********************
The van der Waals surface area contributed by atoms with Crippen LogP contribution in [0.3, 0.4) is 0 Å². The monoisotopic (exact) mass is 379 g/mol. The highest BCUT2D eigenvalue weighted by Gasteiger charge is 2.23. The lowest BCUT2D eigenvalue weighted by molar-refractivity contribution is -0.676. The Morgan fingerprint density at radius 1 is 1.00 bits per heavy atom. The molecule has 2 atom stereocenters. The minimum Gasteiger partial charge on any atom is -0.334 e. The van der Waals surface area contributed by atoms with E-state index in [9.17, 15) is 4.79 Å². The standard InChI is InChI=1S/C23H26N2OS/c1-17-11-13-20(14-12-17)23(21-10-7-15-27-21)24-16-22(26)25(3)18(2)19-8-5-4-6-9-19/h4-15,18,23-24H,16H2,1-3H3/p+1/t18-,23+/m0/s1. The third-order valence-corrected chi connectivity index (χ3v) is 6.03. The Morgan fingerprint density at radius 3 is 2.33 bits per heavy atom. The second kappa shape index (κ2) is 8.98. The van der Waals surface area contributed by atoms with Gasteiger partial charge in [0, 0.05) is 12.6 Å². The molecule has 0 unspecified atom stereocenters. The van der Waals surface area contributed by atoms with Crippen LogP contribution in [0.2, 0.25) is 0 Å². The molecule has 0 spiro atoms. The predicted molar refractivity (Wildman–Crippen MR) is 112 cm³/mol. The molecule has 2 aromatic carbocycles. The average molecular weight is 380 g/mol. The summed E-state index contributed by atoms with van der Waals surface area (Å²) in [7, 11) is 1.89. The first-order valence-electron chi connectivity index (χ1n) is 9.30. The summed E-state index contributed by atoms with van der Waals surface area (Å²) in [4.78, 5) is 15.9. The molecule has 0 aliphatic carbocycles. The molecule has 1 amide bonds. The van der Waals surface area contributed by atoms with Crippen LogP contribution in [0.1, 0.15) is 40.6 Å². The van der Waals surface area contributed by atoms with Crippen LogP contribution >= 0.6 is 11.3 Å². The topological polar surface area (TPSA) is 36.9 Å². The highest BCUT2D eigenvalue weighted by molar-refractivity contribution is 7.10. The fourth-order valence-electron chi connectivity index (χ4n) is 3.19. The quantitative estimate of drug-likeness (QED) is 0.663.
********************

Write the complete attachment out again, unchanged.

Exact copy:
The van der Waals surface area contributed by atoms with Crippen LogP contribution in [0.3, 0.4) is 0 Å². The monoisotopic (exact) mass is 379 g/mol. The highest BCUT2D eigenvalue weighted by Gasteiger charge is 2.23. The lowest BCUT2D eigenvalue weighted by molar-refractivity contribution is -0.676. The Morgan fingerprint density at radius 1 is 1.00 bits per heavy atom. The molecule has 2 atom stereocenters. The minimum Gasteiger partial charge on any atom is -0.334 e. The van der Waals surface area contributed by atoms with E-state index in [9.17, 15) is 4.79 Å². The standard InChI is InChI=1S/C23H26N2OS/c1-17-11-13-20(14-12-17)23(21-10-7-15-27-21)24-16-22(26)25(3)18(2)19-8-5-4-6-9-19/h4-15,18,23-24H,16H2,1-3H3/p+1/t18-,23+/m0/s1. The third-order valence-corrected chi connectivity index (χ3v) is 6.03. The Morgan fingerprint density at radius 3 is 2.33 bits per heavy atom. The second kappa shape index (κ2) is 8.98. The van der Waals surface area contributed by atoms with Gasteiger partial charge in [0, 0.05) is 12.6 Å². The molecule has 0 unspecified atom stereocenters. The van der Waals surface area contributed by atoms with Crippen LogP contribution in [0.2, 0.25) is 0 Å². The molecule has 0 spiro atoms. The predicted molar refractivity (Wildman–Crippen MR) is 112 cm³/mol. The molecule has 2 aromatic carbocycles. The average molecular weight is 380 g/mol. The summed E-state index contributed by atoms with van der Waals surface area (Å²) in [7, 11) is 1.89. The first-order valence-electron chi connectivity index (χ1n) is 9.30. The summed E-state index contributed by atoms with van der Waals surface area (Å²) in [4.78, 5) is 15.9. The molecule has 0 aliphatic carbocycles. The molecule has 1 amide bonds. The van der Waals surface area contributed by atoms with Crippen LogP contribution in [0.1, 0.15) is 40.6 Å². The van der Waals surface area contributed by atoms with Crippen LogP contribution >= 0.6 is 11.3 Å². The topological polar surface area (TPSA) is 36.9 Å². The highest BCUT2D eigenvalue weighted by molar-refractivity contribution is 7.10. The fourth-order valence-electron chi connectivity index (χ4n) is 3.19. The quantitative estimate of drug-likeness (QED) is 0.663.